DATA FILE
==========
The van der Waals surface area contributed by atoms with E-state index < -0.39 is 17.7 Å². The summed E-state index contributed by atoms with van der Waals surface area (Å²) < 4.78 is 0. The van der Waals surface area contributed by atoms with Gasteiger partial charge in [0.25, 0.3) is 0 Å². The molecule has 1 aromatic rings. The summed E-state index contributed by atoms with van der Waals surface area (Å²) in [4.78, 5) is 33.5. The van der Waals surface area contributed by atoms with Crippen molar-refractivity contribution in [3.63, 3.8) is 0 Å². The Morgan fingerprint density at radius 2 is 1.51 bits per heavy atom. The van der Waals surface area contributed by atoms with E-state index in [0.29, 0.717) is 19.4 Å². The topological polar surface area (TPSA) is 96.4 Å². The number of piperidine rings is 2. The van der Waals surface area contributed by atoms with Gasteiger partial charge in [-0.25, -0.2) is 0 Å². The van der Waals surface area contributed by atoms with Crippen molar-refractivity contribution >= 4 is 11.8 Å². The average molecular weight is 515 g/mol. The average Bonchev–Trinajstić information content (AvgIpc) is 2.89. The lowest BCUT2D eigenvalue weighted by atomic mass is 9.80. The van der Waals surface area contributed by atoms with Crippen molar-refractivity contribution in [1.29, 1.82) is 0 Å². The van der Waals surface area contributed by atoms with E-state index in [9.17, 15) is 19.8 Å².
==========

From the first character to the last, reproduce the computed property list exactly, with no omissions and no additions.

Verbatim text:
The van der Waals surface area contributed by atoms with E-state index < -0.39 is 17.7 Å². The summed E-state index contributed by atoms with van der Waals surface area (Å²) < 4.78 is 0. The van der Waals surface area contributed by atoms with Gasteiger partial charge in [0.25, 0.3) is 0 Å². The molecule has 1 aromatic rings. The summed E-state index contributed by atoms with van der Waals surface area (Å²) in [4.78, 5) is 33.5. The van der Waals surface area contributed by atoms with Crippen molar-refractivity contribution in [3.63, 3.8) is 0 Å². The Morgan fingerprint density at radius 2 is 1.51 bits per heavy atom. The van der Waals surface area contributed by atoms with E-state index in [0.29, 0.717) is 19.4 Å². The topological polar surface area (TPSA) is 96.4 Å². The number of piperidine rings is 2. The van der Waals surface area contributed by atoms with Gasteiger partial charge in [-0.25, -0.2) is 0 Å². The van der Waals surface area contributed by atoms with Crippen molar-refractivity contribution >= 4 is 11.8 Å². The average molecular weight is 515 g/mol. The average Bonchev–Trinajstić information content (AvgIpc) is 2.89. The lowest BCUT2D eigenvalue weighted by atomic mass is 9.80. The van der Waals surface area contributed by atoms with Crippen molar-refractivity contribution in [1.29, 1.82) is 0 Å². The van der Waals surface area contributed by atoms with E-state index in [9.17, 15) is 19.8 Å².